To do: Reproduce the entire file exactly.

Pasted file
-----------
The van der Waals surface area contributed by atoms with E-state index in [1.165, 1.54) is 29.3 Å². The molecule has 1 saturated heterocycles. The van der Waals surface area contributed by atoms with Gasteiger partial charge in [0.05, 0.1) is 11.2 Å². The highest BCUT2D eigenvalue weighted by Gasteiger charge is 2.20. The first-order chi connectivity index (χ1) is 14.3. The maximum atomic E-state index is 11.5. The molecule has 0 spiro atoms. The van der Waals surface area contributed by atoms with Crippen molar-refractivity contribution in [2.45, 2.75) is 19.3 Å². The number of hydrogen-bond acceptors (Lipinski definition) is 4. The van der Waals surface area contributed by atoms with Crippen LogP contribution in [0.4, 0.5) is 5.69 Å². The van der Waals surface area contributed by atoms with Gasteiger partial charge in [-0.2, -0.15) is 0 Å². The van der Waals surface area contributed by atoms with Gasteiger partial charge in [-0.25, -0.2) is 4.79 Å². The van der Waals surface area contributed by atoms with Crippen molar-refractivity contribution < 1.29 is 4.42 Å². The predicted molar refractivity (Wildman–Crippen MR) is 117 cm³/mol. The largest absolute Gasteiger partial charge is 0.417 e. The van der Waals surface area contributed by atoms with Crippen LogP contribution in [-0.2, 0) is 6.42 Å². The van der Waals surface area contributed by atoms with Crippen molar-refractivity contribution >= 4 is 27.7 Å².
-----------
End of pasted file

The van der Waals surface area contributed by atoms with E-state index in [1.165, 1.54) is 29.3 Å². The molecule has 1 saturated heterocycles. The van der Waals surface area contributed by atoms with Gasteiger partial charge in [0.05, 0.1) is 11.2 Å². The highest BCUT2D eigenvalue weighted by Gasteiger charge is 2.20. The first-order chi connectivity index (χ1) is 14.3. The maximum atomic E-state index is 11.5. The molecule has 0 spiro atoms. The van der Waals surface area contributed by atoms with Crippen molar-refractivity contribution in [2.45, 2.75) is 19.3 Å². The number of hydrogen-bond acceptors (Lipinski definition) is 4. The van der Waals surface area contributed by atoms with Crippen LogP contribution in [0.4, 0.5) is 5.69 Å². The van der Waals surface area contributed by atoms with Gasteiger partial charge in [-0.2, -0.15) is 0 Å². The van der Waals surface area contributed by atoms with Gasteiger partial charge in [-0.25, -0.2) is 4.79 Å². The van der Waals surface area contributed by atoms with Crippen molar-refractivity contribution < 1.29 is 4.42 Å². The predicted molar refractivity (Wildman–Crippen MR) is 117 cm³/mol. The largest absolute Gasteiger partial charge is 0.417 e. The van der Waals surface area contributed by atoms with Crippen LogP contribution in [-0.2, 0) is 6.42 Å². The van der Waals surface area contributed by atoms with Crippen molar-refractivity contribution >= 4 is 27.7 Å².